The supposed crimes of biofuels are manifold. They’re behind soaring global commodity prices, the destruction of the Amazon rain forest, increased rather than diminished greenhouse gases, food riots in Haiti, Indonesian deforestation and, no doubt, your mother-in-law’s toothache.
Most of this, to borrow a farm image, is hogwash and bilge.
I’ll grant that the fashion for biofuels led to excess, and that some farm-to-fuel-plant conversion, particularly in subsidized U.S. and European markets, makes no economic or environmental sense. But biofuels remain very much part of the solution. It just depends which biofuels.
Before I get to that, some myths need dispelling. If Asian rice prices are soaring, along with the global prices of wheat and maize, it’s not principally because John Doe in Iowa or Jean Dupont in Picardy has decided to turn yummy corn and beet into un-yummy ethanol feedstock.
Much larger trends are at work. They dwarf the still tiny biofuel industry (roughly a $40 billion annual business, or the equivalent of Exxon Mobil’s $40.6 billion profits in 2007). I refer to the rise of more than one-third of humanity in China and India, the disintegrating dollar and soaring oil prices.
Hundreds of millions of people have moved from poverty into the global economy over the past decade in Asia. They’re eating twice a day, instead of once, and propelling rapid urbanization. Their demand for food staples and once unthinkable luxuries like meat is pushing up prices.
At the same time, the rising price of commodities over the past year has largely tracked the declining parity of the beleaguered dollar. Rice prices have shot up in dollar terms, far less against the euro. Countries like China are offloading depreciating dollar reserves to hoard stores of value like commodities.
Food price increases are also tied to oil being nearly $120 a barrel. Fossil fuels are an important input in everything from fertilizer to diesel for tractors.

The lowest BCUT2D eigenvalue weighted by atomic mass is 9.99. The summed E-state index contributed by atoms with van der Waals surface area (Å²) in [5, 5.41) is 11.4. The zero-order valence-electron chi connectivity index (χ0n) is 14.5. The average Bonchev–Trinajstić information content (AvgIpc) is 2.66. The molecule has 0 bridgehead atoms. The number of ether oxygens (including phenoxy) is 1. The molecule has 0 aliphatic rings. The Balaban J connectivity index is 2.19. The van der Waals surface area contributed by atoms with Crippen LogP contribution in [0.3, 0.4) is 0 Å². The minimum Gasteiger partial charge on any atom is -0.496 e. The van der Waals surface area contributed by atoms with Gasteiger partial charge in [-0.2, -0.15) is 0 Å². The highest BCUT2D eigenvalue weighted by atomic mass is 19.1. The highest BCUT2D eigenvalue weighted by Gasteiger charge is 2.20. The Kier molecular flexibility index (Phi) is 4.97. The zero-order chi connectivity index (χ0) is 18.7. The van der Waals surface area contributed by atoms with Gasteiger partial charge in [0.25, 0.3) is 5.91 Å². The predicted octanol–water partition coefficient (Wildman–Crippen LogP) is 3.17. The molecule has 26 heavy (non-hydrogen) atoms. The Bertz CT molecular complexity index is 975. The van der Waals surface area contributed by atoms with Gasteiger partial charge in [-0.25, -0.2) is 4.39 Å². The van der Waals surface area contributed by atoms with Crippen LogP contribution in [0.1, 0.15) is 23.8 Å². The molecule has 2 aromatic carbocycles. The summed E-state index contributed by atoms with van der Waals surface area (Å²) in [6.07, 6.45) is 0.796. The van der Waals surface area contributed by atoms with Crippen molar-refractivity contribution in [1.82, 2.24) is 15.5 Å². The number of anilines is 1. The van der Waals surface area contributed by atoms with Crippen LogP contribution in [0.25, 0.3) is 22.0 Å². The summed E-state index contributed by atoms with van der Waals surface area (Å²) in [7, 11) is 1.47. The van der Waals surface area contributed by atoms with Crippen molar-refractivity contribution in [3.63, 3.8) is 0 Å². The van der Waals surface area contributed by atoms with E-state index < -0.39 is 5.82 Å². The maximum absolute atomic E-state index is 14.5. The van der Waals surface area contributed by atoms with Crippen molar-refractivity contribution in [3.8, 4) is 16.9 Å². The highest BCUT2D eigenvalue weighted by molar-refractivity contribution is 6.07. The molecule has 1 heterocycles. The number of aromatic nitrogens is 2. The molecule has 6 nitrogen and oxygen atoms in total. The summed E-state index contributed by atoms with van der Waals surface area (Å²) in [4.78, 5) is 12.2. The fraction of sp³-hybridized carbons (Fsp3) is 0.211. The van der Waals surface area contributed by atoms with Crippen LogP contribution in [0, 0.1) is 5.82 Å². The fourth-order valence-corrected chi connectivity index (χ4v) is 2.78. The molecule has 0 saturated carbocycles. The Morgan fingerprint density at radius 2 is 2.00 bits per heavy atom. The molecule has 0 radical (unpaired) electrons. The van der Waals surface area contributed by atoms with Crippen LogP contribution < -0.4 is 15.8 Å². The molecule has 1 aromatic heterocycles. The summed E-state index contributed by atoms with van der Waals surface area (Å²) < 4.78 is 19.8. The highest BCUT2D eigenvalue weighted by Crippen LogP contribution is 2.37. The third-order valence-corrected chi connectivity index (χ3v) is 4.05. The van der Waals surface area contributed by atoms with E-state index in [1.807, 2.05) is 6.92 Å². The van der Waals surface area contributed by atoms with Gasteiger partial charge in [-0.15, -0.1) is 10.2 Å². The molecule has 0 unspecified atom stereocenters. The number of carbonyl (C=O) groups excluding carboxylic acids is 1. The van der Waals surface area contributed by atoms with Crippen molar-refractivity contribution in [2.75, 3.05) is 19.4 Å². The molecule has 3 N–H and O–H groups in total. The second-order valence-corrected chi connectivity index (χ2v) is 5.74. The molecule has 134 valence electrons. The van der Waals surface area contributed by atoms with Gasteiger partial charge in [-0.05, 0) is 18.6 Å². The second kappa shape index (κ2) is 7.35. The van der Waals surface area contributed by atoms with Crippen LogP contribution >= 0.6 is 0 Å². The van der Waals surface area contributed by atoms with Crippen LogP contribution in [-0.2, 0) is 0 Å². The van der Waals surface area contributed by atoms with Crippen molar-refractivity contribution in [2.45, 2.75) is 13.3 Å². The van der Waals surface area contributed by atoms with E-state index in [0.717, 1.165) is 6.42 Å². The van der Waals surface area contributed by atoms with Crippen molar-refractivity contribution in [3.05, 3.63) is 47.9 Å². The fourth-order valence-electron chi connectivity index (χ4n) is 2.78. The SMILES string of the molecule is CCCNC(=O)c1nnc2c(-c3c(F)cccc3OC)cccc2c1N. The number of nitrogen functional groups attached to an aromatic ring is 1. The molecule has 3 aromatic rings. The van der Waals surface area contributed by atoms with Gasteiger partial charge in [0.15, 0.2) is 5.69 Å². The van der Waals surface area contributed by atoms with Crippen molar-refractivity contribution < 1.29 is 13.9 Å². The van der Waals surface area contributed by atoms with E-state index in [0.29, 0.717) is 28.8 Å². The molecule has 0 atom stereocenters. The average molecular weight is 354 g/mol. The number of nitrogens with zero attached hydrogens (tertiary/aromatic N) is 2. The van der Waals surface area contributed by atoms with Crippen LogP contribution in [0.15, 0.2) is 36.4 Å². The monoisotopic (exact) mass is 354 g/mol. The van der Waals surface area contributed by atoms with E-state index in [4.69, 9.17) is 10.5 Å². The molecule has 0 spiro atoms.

Another myth that needs nuking is that the Amazon rain forest is being destroyed to make way for Brazilian sugar-cane ethanol. Almost all viable cane-growing areas lie hundreds of miles from the rain forest. Brazil has enough savannah to multiply its 3.5 million hectares of cane-for-ethanol production by ten without going near the Amazon ecosystem.
Brazilian rain forest is burning, as it long has, for a complex mix of economic reasons. Brazil’s successful ethanol industry — 80 percent of new cars run on ethanol or gasoline and all gasoline comprises 25 percent biofuel — is not one of them.
The danger in all this anti-biofuel hysteria is that we’ll throw out the baby with the bath water.
Those hundreds of millions of Chinese and Indians now eating more will be driving cars within the next quarter-century. What that will do to oil prices is anybody’s guess, but what’s clear is that ethanol presents the only technically and economically viable alternative for large-scale substitution of petroleum fuels for transport in the next 15 to 20 years. It’s not a panacea, but it’s a necessary bridge to the next technological breakthrough.
The question is: which ethanol?
Right now, the biofuel market is being grossly distorted by subsidies and trade barriers in the United States and the European Union. These make it rewarding to produce ethanol from corn or grains that are far less productive than sugarcane ethanol, divert land from food production (unlike sugarcane), and have dubious environmental credentials.
What sense does it make to have a surplus of environmentally friendly Brazilian sugar-based ethanol with a yield eight times higher than U.S. corn ethanol and zero impact on food prices being kept from an American market by a tariff of 54 cents on a gallon while Iowan corn ethanol gets a subsidy?
“It would make a lot more sense to drop the tariff, drop the subsidy, and allow Brazilian ethanol into the United States,” said Philippe Reichstul, the chief executive of a biofuel company in São Paulo. “Pressure on U.S. land will be slashed.”
The United States and Europe should maintain their biofuel targets. Pressure to scrap a European plan for renewable fuels to supply a tenth of all vehicle fuel by 2020 must be resisted while rethinking the policies that favor the wrong biofuels.
The real scam lies in developed world protectionism and skewed subsidies, not the biofuel idea."